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Prepare To Be Exhilarated By The Contemplative Spectacle Of ‘Dune: Part Two’

two actors in scene from Dune: Part Two
Image CreditWarner Brothers

The second installment of ‘Dune’ realizes the visual and deep narrative potential of the beloved science-fiction novel.

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Sometime in autumn 1992, I walked out of Michael Mann’s “The Last of the Mohicans” exhilarated and ready to sit through at least another hour of that movie. Almost exactly 25 years later, I walked out of Villeneuve’s “Blade Runner 2049” convinced I had just watched a masterpiece that I would need to watch again several more times before unpeeling it to its essential core. 

Nearly seven years after that, Villeneuve’s “Dune: Part Two” has me feeling like the first times I walked out of both those other movies. It is an unusually long film — you’ll easily spend over three hours total in the theater — that moves with deliberation and layers its narratives deep. It is also a film that, with its pieces carefully assembled across its first two hours, accelerates upward asymptotically in speed, scope, and stakes. It begins as a small tale of refugees in exile, and its penultimate scene is the inception of a galactic jihad. When you get there, it makes sense to have gotten there because there was nowhere else to go. 

A few notes on the production are in order. The visual design of “Dune: Part Two” is simply extraordinary and better than you’ve heard. Its aesthetic is a weird admixture of art deco, Moebius and the bande dessinée, Arabesque, and in the scenes on Giedi Prime, the black pits of hell. The visuals are alternately stark and gorgeous, or so detailed and vivid — almost a photographic ligne claire style — that the eye cannot take it all in. In the inspired decision to film the Harkonnen homeworld in infrared, yielding a searing black-and-white unlike anything else, the alien palette and brutal monumentalist architecture had me deeply unsettled. I thought, to my surprise, that this is a world without God. 

The acts of God, and the nature of prophecy and messianism, are at the heart of the “Dune” narrative, although there is curiously little about the Deity and a great deal about prophets, whose actions are more worldly (or, by the end, worlds-ly) than transcendent. Some of this mirrors author Frank Herbert’s understanding of the Islamic mythos upon which the religion and society of Arrakis are patterned. Its in-text explanation is that religion is manipulation and artifice until it is not. Whether it becomes true by reason of belief, or was always true independent of belief, is left to the viewer to discern.

Embedded within this progress from religion as manipulative fiction to religion as sword-wielding fact is the fulfillment of the true believers, who have the ecstatic release of living to see their faith and prophecies vindicated, and are steadily reduced from complex persons of aspiration to flat fanatics because of it. “Dune” has many tragedies, and this is one of them, easy to miss among the narratives but the most consequential for the galaxy at their mercy. 

The casting is excellent, except for Zendaya, whose accent, demeanor, and belief are simply inconsistent with the whole of Fremen society. Her Chani is reconceived by Villeneuve as a skeptical voice against the messianic rise of Mua’dib, and it falls flat, rendering her an outsider to her own nation and culture — contradicting her own professed motivations — and demanding more subtlety of her acting than she can credibly give. Souheila Yacoub, cast as her friend Shishakli — a man in the book, a woman here — is vastly more plausible and delivers more emotional range in a tenth of Zendaya’s screen time.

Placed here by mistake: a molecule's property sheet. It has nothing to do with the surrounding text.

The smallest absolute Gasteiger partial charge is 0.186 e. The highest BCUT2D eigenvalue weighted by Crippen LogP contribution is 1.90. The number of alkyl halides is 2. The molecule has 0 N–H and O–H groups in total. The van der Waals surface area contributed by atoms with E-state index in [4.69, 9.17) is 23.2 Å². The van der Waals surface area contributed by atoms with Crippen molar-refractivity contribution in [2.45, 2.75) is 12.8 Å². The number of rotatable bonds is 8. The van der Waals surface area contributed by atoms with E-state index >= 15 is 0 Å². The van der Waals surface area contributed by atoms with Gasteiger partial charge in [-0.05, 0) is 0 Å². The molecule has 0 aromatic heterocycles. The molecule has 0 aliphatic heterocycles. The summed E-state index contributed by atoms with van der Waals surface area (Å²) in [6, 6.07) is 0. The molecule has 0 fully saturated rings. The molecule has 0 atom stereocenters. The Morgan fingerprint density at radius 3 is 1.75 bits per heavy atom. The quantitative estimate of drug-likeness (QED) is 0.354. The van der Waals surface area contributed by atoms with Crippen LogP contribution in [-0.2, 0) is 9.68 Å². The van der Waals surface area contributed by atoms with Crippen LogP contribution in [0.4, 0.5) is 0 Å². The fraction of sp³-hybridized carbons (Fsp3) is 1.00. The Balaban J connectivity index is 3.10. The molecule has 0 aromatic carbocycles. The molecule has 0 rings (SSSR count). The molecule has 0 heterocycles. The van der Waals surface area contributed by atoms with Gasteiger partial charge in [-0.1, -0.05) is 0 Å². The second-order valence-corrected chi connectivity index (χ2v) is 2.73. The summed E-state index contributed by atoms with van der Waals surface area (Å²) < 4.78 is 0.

Yet this one misfire barely dents the whole of the film, and neither does the other in the deficient writing (not acting) for Dave Bautista’s Glossu Rabban. The rest of the cast is propulsively good, with the clear standout being Rebecca Ferguson’s Lady Jessica, who is easily the Scarlett O’Hara of the piece: a woman who lived through ruin and will now do anything, including goading her son into helming a war killing trillions, to see restoration and revenge. 

Does “Dune: Part Two” surpass my all-time favorite film, 1962’s “Lawrence of Arabia”? The question is irrelevant, because the “Dune” arc, in the triumph and tragedy of Paul Mua’dib Atreides, is “Lawrence of Arabia.” The 1962 film, which is almost exactly a full hour longer than “Dune: Part Two,” is being remade as a three-movie science-fiction epic now by Villeneuve. That isn’t explicit, of course, but it is easily imagined and the template is the same. The 2024 film brings us to the moment when Lawrence believes his own legend and power, and the tribes do too, and he will remake the world. Deraa and the Damascus parliament still lie ahead. One is the other, and they are both warnings: The true enemy is neither Turk nor Harkonnen, but oneself. Nothing is written, which both Lawrence and Atreides once knew. 

There is the old tale that Zhou Enlai told Kissinger it was too soon to tell the importance of the French Revolution — after all, it had only been hardly two centuries. It is also too soon to tell what “Dune: Part Two” truly is as a film. It must be seen again, and probably again, and in the fullness of time set into the context of the two films that will bookend it. But it is not too soon to say how it made me feel — as I began, in exhilaration and contemplation. It is masterful and tremendous, worth your time and money, and I commend it to you. 

The spice must flow. 


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